5 Things Educators Should Know Before Teaching Native Culture and History
It’s summer, and teachers across Turtle Island will probably be thinking about their lesson plans for the coming school year soon. A question was recently posed to ICTMN wondering what teachers should know before approaching American Indian culture and history with their classrooms, so we started thinking about some basic answers.
16th President of the United States (1861-1865)
Full Name: Abraham Lincoln
Born: February 12, 1809, Hardin County (present-day LaRue County), Kentucky
Political Party: Republican
State Represented: Illinois
Term: March 4, 1861-April 15, 1865 (Assassinated)
Age at Inauguration:…
- It’s the first amendment because it’s the most important amendment. It was originally going to be the third amendment, but then two of the original twelve amendments were cut (they were going to be about number in the House and Congress’ ability to give itself pay raises [later made 27th…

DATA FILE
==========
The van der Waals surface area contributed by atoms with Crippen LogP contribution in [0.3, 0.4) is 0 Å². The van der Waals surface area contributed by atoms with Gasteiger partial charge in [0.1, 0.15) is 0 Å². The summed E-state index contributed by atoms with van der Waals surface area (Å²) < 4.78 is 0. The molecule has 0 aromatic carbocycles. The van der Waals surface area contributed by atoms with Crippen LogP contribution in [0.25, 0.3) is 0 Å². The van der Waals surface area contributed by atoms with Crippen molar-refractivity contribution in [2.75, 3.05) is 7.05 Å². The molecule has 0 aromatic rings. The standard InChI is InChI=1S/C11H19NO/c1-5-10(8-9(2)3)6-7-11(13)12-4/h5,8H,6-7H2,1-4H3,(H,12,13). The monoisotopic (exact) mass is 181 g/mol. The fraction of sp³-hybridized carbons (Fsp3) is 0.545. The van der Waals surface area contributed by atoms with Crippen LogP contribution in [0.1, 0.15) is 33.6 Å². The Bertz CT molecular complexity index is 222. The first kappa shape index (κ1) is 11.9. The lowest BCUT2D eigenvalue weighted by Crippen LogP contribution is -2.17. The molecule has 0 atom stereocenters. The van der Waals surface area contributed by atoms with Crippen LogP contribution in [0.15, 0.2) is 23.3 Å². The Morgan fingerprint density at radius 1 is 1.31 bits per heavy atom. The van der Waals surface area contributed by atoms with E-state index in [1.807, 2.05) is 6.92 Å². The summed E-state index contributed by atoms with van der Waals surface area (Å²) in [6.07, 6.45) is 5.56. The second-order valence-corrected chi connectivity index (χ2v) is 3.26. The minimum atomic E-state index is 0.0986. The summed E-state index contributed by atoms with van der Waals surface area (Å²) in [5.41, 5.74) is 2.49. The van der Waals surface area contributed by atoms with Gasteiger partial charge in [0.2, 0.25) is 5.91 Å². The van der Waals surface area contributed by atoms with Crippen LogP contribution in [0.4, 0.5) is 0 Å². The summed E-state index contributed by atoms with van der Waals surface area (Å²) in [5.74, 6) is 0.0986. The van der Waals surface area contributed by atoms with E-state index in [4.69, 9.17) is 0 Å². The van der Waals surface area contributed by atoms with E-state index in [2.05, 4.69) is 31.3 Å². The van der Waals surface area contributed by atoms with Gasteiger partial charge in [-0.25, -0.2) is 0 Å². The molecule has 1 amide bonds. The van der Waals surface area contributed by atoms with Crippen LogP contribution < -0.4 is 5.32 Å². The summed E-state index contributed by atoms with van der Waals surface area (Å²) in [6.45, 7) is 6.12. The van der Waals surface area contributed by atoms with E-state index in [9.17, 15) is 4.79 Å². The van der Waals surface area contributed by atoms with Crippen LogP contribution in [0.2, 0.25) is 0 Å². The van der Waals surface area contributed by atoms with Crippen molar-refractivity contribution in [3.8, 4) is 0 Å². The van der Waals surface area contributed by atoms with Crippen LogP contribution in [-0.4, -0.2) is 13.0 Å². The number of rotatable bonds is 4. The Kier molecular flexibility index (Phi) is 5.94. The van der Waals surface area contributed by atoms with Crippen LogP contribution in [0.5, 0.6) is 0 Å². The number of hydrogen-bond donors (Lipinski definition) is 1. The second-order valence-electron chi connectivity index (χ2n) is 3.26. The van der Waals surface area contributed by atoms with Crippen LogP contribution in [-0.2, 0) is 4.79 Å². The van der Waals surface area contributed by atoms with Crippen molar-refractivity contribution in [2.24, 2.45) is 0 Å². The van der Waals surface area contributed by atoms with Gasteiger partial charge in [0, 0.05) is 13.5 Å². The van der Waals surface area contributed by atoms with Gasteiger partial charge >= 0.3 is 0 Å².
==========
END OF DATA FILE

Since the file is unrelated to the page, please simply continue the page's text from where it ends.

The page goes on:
On December 15, 1791, the United States adopted the Bill of Rights, ten amendments to the U.S. Constitution written to guarantee essential rights and liberties omitted in the crafting of the original document. December 15th is Bill of Rights Day, an opportunity to reflect on these freedoms and the…
Happy Constitution Day! The Constitution is 226 years old, and is the oldest written constitution still in use today. It is on permanent display at the National Archives in Washington, DC. You can see a high-res image and read a transcript of the Constitution here: http://go.usa.gov/D5VR
Top Five Facts about the Constitution!
Five: The Constitution has 4,543 words, including the signatures. It takes about 30 minutes to read.
Four: Two of the first 12 amendments submitted were rejected; the remaining ten became the Bill of Rights.
Three: The Chief Justice is mentioned in the Constitution, but the number of Justices is not specified.
Two: Only one amendment to the Constitution has been repealed: the 18th (Prohibition).
One: The Constitution does not give us our rights and liberties, but it does guarantee them.
For more Constitution myth busting, read today’s blog post: http://go.usa.gov/D5kJ